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Japanese court dismisses case arguing same-sex marriage is unconstitutional; US tech firms worried about H-1B kids “aging out”

Japanese court dismisses case arguing same-sex marriage is unconstitutional; US tech firms worried about H-1B kids “aging out”

Today’s global news summary brings news affecting Japan, the US, and the UK, and discusses issues as diverse as same-sex marriage, migration, and the cost of living crisis.  

Japanese court dismisses case arguing same-sex marriage is unconstitutional
Demography, family, and gender
As reported by Aljazeera, a court in Osaka, Japan, has ruled that the country’s ban on same-sex marriage does not violate the constitution. Japan is the only country in the G7 group of developed nations that doesn’t allow marriages between people of the same sex; the constitution which was put in place after World War II describes marriage as being “of mutual consent between both sexes.” While rejecting a claim by three same-sex couples that the ban is unconstitutional, the court noted, however, that more public debate on the issue was required and that “it may be possible to create a new system” recognizing the interests of same-sex couples. Opinion polls indicate that the majority of the public are in favor of changing the rules. Under the current rules, same-sex couples are not allowed to legally marry, can’t inherit their partner’s assets, and have no parental rights over their partner’s children. Partnership certificates issued by some municipalities help same-sex couples to rent a place together and have hospital visitation rights.

Nick Drydakis reminds us that “Currently, being gay or lesbian is illegal in almost 80 countries, meaning that 2.7 billion people live in countries where having a minority sexual orientation is a crime.” In most of Africa and Asia, he says, same-sex unions are illegal, which precludes gay and lesbian studies by default. 

Related content
IZA World of Labor articles

Sexual orientation and labor market outcomes
Should common law marriage be abolished?
Should divorce be easier or harder

Key topics
Diversity in the workplace

Opinions
Sexuality and the workplace: Coming out and losing out?

IZA Discussion Papers
Do Laws Shape Attitudes? Evidence from Same-Sex Relationship Recognition Policies in Europe
Symbolism Matters: The Effect of Same-Sex Marriage Legalization on Partnership Stability

Tech firms worried about H-1B kids “aging out”
Migration and ethnicity
A coalition of tech companies has written a letter to the US secretary of homeland security urging the government to allow the children of H-1B visa holders to stay in the US past the age of 21, reports Quartz. Over 200,000 children of such high-skilled immigrants are in danger of being forced to leave the country under current rules. The tech companies are concerned that if the children leave, so too will their parents, adding to the US’s tech skills gap. “This uncertainty harms families and prevents our companies from attracting and retaining critical talent in the US,” the signatories wrote in their letter. As of March 2022, US companies had 11 million vacancies, five million more than available workers. The coalition is encouraging the Biden administration to pass an America’s Children Act to create a citizenship pathway for these young people.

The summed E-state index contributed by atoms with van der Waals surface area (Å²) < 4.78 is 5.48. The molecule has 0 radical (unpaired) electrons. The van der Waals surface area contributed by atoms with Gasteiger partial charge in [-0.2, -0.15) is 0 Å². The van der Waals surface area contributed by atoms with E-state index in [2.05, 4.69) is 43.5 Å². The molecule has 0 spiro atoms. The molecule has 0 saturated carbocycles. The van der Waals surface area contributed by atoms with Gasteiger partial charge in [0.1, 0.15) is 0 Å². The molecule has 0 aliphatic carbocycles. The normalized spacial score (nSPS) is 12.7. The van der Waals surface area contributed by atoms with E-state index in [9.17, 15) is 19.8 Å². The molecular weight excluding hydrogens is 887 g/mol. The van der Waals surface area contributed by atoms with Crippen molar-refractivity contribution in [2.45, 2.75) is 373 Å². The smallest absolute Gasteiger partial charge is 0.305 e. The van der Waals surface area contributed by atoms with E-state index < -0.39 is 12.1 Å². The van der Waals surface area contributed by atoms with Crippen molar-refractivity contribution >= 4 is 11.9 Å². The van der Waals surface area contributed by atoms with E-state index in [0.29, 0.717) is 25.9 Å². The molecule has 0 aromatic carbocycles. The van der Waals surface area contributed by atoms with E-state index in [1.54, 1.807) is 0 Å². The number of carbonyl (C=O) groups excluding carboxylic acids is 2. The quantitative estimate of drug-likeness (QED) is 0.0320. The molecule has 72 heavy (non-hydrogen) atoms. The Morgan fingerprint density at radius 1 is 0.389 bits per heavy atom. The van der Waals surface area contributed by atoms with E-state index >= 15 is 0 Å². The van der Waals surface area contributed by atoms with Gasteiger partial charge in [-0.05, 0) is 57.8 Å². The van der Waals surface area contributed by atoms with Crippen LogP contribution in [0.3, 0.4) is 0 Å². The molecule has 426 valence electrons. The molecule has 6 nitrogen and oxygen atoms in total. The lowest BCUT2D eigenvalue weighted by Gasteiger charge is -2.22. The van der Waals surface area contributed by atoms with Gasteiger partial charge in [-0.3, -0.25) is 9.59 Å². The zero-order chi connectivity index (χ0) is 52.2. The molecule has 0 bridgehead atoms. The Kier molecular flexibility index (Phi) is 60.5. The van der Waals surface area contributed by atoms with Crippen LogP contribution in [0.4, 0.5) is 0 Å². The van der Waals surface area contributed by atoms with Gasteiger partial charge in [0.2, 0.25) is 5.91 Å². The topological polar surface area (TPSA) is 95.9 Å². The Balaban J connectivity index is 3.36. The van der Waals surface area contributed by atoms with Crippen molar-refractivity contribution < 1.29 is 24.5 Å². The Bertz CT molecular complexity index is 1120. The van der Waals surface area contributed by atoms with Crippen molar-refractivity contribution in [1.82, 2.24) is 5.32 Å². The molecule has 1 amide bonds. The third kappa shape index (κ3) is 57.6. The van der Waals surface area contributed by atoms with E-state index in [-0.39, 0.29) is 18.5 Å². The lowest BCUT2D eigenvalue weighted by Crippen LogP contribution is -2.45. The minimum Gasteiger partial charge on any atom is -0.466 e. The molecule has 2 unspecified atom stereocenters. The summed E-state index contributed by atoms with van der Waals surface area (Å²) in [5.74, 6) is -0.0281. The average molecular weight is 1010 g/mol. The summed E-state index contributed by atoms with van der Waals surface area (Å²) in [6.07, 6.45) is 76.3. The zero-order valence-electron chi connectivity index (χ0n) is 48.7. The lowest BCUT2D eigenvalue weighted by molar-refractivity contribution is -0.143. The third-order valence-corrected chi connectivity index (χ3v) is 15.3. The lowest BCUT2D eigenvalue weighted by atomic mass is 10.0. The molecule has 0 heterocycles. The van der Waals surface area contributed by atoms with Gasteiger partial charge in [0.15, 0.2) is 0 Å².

“Citizenship is key to improving the socio-economic and political integration of immigrants,” says Chiara Strozzi in her IZA World of Labor article

Related content
IZA World of Labor articles
 
The labor market in the US, 2000–2020
Naturalization and citizenship: Who benefits
The changing nature of citizenship legislation

Key topics
How does migration policy affect the labor market?

Opinions
Should governments intervene in the assimilation of immigrants?
Labor issues in the Biden administration

IZA Discussion Papers
H-1Bs: How Do They Stack Up to US Born Workers?
Flight of the H-1B: Inter-Firm Mobility and Return Migration Patterns for Skilled Guest Workers

Rolls Royce to pay staff £2,000 living-cost bonus 
Behavioral and personnel economics
More than 14,000 staff at Rolls Royce in the UK are to receive a £2,000 one-off payment to help them with the country’s cost of living crisis, reports the BBC. Three thousand staff will receive the payment in their August pay packet, whilst the remaining 11,000 unionized employees will receive theirs once their union has approved ongoing pay discussions. The payment will be for junior management and shop floor staff, mainly based at its Derby and Bristol sites, said the engineering firm. Inflation in the UK—the rate at which prices rise—currently stands at 9%, and is expected to increase again later this year.

IZA World of Labor author Tony Fang tells us in an opinion piece about profit sharing that “by making employee earnings more responsive to financial circumstances, employers may be able to better manage their costs in poor economic times, making profit sharing a win–win for both employees and employers.”

Related content
IZA World of Labor articles 

The consequences of trade union power erosion
Union wage effects
Bosses matter: The effects of managers on workers’ performance

Key topics
Personnel economics
Trade unions and collective bargaining
What can policymakers do to reduce poverty?

Opinions
The union wage premium: Is it real?
Do employees profit from profit sharing?
Is CEO pay econimically justified?

IZA Discussion Papers
Evolution of Union Wages and Determinants